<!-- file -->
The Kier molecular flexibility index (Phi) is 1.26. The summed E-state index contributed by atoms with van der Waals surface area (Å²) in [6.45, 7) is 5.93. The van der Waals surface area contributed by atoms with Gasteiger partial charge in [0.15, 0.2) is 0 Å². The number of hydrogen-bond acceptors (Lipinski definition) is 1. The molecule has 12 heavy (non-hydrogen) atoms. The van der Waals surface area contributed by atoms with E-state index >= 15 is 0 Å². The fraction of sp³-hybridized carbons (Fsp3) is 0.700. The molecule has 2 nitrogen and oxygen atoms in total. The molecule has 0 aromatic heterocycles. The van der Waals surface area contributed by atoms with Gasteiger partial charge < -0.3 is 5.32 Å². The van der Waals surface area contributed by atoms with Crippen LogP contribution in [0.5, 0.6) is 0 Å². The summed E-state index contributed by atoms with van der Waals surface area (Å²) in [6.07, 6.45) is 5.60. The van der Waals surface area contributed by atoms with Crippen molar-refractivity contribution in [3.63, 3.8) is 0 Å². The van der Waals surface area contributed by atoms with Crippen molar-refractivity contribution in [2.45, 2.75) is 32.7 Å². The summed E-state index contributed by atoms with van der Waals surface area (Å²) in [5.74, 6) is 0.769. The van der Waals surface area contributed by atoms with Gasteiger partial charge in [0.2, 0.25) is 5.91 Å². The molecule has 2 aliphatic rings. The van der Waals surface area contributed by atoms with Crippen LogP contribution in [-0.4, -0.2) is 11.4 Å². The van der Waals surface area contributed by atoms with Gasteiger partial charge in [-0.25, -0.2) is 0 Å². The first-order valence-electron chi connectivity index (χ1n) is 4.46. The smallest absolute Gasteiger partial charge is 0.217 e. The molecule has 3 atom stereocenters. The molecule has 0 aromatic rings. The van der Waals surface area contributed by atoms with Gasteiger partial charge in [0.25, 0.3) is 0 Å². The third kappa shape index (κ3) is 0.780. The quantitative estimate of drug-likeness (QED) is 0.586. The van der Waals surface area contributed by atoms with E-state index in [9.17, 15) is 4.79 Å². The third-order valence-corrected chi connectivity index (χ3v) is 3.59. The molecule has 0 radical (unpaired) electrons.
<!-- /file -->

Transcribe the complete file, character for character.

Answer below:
The Kier molecular flexibility index (Phi) is 1.26. The summed E-state index contributed by atoms with van der Waals surface area (Å²) in [6.45, 7) is 5.93. The van der Waals surface area contributed by atoms with Gasteiger partial charge in [0.15, 0.2) is 0 Å². The number of hydrogen-bond acceptors (Lipinski definition) is 1. The molecule has 12 heavy (non-hydrogen) atoms. The van der Waals surface area contributed by atoms with E-state index >= 15 is 0 Å². The fraction of sp³-hybridized carbons (Fsp3) is 0.700. The molecule has 2 nitrogen and oxygen atoms in total. The molecule has 0 aromatic heterocycles. The van der Waals surface area contributed by atoms with Gasteiger partial charge < -0.3 is 5.32 Å². The van der Waals surface area contributed by atoms with Crippen LogP contribution in [0.5, 0.6) is 0 Å². The summed E-state index contributed by atoms with van der Waals surface area (Å²) in [6.07, 6.45) is 5.60. The van der Waals surface area contributed by atoms with Crippen molar-refractivity contribution in [3.63, 3.8) is 0 Å². The van der Waals surface area contributed by atoms with Crippen molar-refractivity contribution in [2.45, 2.75) is 32.7 Å². The summed E-state index contributed by atoms with van der Waals surface area (Å²) in [5.74, 6) is 0.769. The van der Waals surface area contributed by atoms with Gasteiger partial charge in [0.2, 0.25) is 5.91 Å². The molecule has 2 aliphatic rings. The van der Waals surface area contributed by atoms with Crippen LogP contribution in [-0.4, -0.2) is 11.4 Å². The van der Waals surface area contributed by atoms with Gasteiger partial charge in [-0.25, -0.2) is 0 Å². The first-order valence-electron chi connectivity index (χ1n) is 4.46. The smallest absolute Gasteiger partial charge is 0.217 e. The molecule has 3 atom stereocenters. The molecule has 0 aromatic rings. The van der Waals surface area contributed by atoms with Gasteiger partial charge in [0.25, 0.3) is 0 Å². The third kappa shape index (κ3) is 0.780. The quantitative estimate of drug-likeness (QED) is 0.586. The van der Waals surface area contributed by atoms with E-state index in [9.17, 15) is 4.79 Å². The third-order valence-corrected chi connectivity index (χ3v) is 3.59. The molecule has 0 radical (unpaired) electrons.